Quantification of Dynamic Contrast Enhanced Mri Dce

DCE-MRI imaging techniques are still evolving and methods of image analysis remain mostly qualitative, variable, and nonstandard, making these techniques unsuitable for comparisons between different institutions or different study protocols. In the attempt to standardize and make this analysis quantitative, a number of pharmacokinetic multicompartment models have been proposed that would serve to infer "absolute" physiological quantities from the data gathered with the dynamic scan.

When the contrast agent is injected, it equilibrates with the blood plasma and is rapidly delivered to the different tissues. The blood plasma (the central compartment) and the extra-vascular, extra-cellular space of the inflamed tissue lesion (the peripheral compartment) are connected by linear exchange processes in both directions. The measurement of microvessel permeability is possible by assessment of the rate at which a contrast agent transfers from the blood pool to the extra-vascular extra-cellular space. Similarly, the transfer of the contrast agent back to the blood can be expressed as the reflux coefficient. In addition, the measurement of increased blood volume is possible by permitting calculation of fractional plasma volume [31]. This method offers the great advantage of being quantitative, i.e., not measurement-dependent but pathology-dependent, so that the results from different studies/sites can be directly compared.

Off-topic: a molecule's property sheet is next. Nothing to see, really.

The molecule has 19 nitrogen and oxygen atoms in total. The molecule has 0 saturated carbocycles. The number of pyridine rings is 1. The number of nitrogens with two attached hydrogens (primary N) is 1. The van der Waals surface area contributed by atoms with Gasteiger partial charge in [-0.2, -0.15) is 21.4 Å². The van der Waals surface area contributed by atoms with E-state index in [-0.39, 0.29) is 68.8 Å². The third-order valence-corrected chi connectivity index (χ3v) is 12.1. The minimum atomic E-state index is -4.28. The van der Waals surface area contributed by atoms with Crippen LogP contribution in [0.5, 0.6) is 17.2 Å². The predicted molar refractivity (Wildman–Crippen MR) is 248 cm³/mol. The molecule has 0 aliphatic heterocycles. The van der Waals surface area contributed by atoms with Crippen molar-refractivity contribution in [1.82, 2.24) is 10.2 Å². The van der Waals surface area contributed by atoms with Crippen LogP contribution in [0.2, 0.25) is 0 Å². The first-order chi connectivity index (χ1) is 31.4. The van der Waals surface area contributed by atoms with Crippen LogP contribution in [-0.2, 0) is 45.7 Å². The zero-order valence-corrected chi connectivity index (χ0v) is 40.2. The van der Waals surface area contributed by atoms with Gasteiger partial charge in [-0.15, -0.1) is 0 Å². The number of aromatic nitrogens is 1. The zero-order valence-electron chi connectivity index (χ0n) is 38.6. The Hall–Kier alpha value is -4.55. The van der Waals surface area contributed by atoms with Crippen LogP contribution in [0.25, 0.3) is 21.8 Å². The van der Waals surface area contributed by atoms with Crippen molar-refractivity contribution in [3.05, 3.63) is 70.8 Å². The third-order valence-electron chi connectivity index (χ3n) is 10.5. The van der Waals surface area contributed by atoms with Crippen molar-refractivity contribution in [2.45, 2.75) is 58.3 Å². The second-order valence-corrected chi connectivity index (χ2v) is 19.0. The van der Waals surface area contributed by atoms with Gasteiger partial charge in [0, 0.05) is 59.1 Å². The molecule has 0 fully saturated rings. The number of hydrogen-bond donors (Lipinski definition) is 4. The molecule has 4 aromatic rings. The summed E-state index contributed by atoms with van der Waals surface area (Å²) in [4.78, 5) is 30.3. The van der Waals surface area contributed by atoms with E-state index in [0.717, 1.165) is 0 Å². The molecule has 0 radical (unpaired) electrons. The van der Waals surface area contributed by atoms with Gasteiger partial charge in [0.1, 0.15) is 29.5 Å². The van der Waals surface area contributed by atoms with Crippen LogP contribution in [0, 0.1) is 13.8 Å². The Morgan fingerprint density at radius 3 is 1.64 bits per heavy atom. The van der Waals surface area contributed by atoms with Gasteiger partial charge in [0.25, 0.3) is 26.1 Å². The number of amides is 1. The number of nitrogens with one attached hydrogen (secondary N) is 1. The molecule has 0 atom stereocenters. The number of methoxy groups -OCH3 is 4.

Clinical scoring (such as the Crohn's disease activity index [32], biologic indexes [33], endoscopy, and imaging studies have all been used to monitor activity, but no established gold standard exists. Assessment of activity is usually made using a combination of clinical symptoms, physical findings, laboratory investigations, endoscopy, and imaging tests. The assessment of biologic activity, based on the positiv-ity for three of four acute phase reactants (WBC, ery-throcyte sedimentation rate, and C-reactive protein), has been found to be a sensitive determinant of activity, especially when supported by endoscopic or imaging findings.

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